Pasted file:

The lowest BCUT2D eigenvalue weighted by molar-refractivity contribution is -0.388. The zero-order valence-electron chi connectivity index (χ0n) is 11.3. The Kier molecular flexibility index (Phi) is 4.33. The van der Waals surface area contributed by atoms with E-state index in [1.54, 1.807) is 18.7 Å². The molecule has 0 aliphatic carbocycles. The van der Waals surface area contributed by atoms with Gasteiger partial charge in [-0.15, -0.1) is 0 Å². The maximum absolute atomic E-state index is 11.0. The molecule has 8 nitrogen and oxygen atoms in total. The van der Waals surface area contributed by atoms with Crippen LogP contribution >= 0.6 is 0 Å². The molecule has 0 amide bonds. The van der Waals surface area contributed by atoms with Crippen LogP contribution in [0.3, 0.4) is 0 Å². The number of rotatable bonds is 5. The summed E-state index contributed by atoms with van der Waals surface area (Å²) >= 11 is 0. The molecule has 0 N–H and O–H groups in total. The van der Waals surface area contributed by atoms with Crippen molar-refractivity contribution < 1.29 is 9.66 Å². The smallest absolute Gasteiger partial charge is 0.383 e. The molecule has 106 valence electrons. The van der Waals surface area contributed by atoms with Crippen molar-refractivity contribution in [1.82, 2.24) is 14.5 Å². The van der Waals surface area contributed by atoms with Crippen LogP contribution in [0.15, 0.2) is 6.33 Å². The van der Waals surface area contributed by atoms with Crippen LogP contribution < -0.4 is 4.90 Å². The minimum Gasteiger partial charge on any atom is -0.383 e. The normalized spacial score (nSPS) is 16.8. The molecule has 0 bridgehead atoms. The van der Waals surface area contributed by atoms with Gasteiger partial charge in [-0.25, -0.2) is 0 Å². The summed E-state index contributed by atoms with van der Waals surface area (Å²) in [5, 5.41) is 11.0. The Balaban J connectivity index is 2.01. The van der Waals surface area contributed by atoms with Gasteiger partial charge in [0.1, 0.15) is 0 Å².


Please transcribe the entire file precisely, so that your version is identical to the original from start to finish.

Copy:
The lowest BCUT2D eigenvalue weighted by molar-refractivity contribution is -0.388. The zero-order valence-electron chi connectivity index (χ0n) is 11.3. The Kier molecular flexibility index (Phi) is 4.33. The van der Waals surface area contributed by atoms with E-state index in [1.54, 1.807) is 18.7 Å². The molecule has 0 aliphatic carbocycles. The van der Waals surface area contributed by atoms with Gasteiger partial charge in [-0.15, -0.1) is 0 Å². The maximum absolute atomic E-state index is 11.0. The molecule has 8 nitrogen and oxygen atoms in total. The van der Waals surface area contributed by atoms with Crippen LogP contribution >= 0.6 is 0 Å². The molecule has 0 amide bonds. The van der Waals surface area contributed by atoms with Crippen LogP contribution in [0.3, 0.4) is 0 Å². The number of rotatable bonds is 5. The summed E-state index contributed by atoms with van der Waals surface area (Å²) >= 11 is 0. The molecule has 0 N–H and O–H groups in total. The van der Waals surface area contributed by atoms with Crippen molar-refractivity contribution < 1.29 is 9.66 Å². The smallest absolute Gasteiger partial charge is 0.383 e. The molecule has 106 valence electrons. The van der Waals surface area contributed by atoms with Crippen molar-refractivity contribution in [1.82, 2.24) is 14.5 Å². The van der Waals surface area contributed by atoms with Crippen LogP contribution in [0.15, 0.2) is 6.33 Å². The van der Waals surface area contributed by atoms with Crippen LogP contribution < -0.4 is 4.90 Å². The minimum Gasteiger partial charge on any atom is -0.383 e. The normalized spacial score (nSPS) is 16.8. The molecule has 0 bridgehead atoms. The van der Waals surface area contributed by atoms with Gasteiger partial charge in [-0.25, -0.2) is 0 Å². The summed E-state index contributed by atoms with van der Waals surface area (Å²) in [5, 5.41) is 11.0. The Balaban J connectivity index is 2.01. The van der Waals surface area contributed by atoms with Gasteiger partial charge in [0.1, 0.15) is 0 Å².